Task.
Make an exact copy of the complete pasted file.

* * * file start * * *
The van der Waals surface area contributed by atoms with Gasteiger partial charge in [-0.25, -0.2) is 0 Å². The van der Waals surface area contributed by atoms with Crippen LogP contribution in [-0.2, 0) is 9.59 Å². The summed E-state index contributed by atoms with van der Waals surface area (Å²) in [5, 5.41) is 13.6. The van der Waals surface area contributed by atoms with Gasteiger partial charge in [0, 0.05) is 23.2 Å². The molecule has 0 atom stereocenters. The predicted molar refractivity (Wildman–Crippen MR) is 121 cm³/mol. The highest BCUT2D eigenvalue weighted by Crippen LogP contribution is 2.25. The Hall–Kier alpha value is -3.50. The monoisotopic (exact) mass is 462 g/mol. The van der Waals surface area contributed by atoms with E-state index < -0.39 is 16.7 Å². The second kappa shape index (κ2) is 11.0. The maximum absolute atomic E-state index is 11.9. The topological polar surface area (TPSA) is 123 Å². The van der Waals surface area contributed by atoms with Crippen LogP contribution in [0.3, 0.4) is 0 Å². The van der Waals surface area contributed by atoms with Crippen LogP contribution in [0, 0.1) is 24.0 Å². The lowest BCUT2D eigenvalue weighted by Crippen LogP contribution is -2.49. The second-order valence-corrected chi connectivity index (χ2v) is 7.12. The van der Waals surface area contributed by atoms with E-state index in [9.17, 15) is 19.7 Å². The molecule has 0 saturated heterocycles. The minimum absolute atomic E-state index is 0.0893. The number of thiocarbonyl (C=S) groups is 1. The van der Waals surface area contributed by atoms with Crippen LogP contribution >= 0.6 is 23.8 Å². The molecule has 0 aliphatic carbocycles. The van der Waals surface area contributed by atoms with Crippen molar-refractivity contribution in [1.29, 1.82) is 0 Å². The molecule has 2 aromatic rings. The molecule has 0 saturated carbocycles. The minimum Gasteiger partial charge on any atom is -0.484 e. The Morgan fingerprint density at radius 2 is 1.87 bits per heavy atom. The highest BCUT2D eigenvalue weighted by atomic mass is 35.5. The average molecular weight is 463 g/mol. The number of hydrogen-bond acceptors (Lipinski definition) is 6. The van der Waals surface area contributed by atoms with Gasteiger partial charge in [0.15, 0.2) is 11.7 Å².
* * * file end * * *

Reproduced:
The van der Waals surface area contributed by atoms with Gasteiger partial charge in [-0.25, -0.2) is 0 Å². The van der Waals surface area contributed by atoms with Crippen LogP contribution in [-0.2, 0) is 9.59 Å². The summed E-state index contributed by atoms with van der Waals surface area (Å²) in [5, 5.41) is 13.6. The van der Waals surface area contributed by atoms with Gasteiger partial charge in [0, 0.05) is 23.2 Å². The molecule has 0 atom stereocenters. The predicted molar refractivity (Wildman–Crippen MR) is 121 cm³/mol. The highest BCUT2D eigenvalue weighted by Crippen LogP contribution is 2.25. The Hall–Kier alpha value is -3.50. The monoisotopic (exact) mass is 462 g/mol. The van der Waals surface area contributed by atoms with E-state index < -0.39 is 16.7 Å². The second kappa shape index (κ2) is 11.0. The maximum absolute atomic E-state index is 11.9. The topological polar surface area (TPSA) is 123 Å². The van der Waals surface area contributed by atoms with Crippen LogP contribution in [0.3, 0.4) is 0 Å². The van der Waals surface area contributed by atoms with Crippen LogP contribution in [0, 0.1) is 24.0 Å². The lowest BCUT2D eigenvalue weighted by Crippen LogP contribution is -2.49. The second-order valence-corrected chi connectivity index (χ2v) is 7.12. The van der Waals surface area contributed by atoms with E-state index in [9.17, 15) is 19.7 Å². The molecule has 0 saturated heterocycles. The minimum absolute atomic E-state index is 0.0893. The number of thiocarbonyl (C=S) groups is 1. The van der Waals surface area contributed by atoms with Crippen LogP contribution >= 0.6 is 23.8 Å². The molecule has 0 aliphatic carbocycles. The van der Waals surface area contributed by atoms with Crippen molar-refractivity contribution in [1.29, 1.82) is 0 Å². The molecule has 2 aromatic rings. The molecule has 0 saturated carbocycles. The minimum Gasteiger partial charge on any atom is -0.484 e. The Morgan fingerprint density at radius 2 is 1.87 bits per heavy atom. The highest BCUT2D eigenvalue weighted by atomic mass is 35.5. The average molecular weight is 463 g/mol. The number of hydrogen-bond acceptors (Lipinski definition) is 6. The van der Waals surface area contributed by atoms with Gasteiger partial charge in [0.15, 0.2) is 11.7 Å².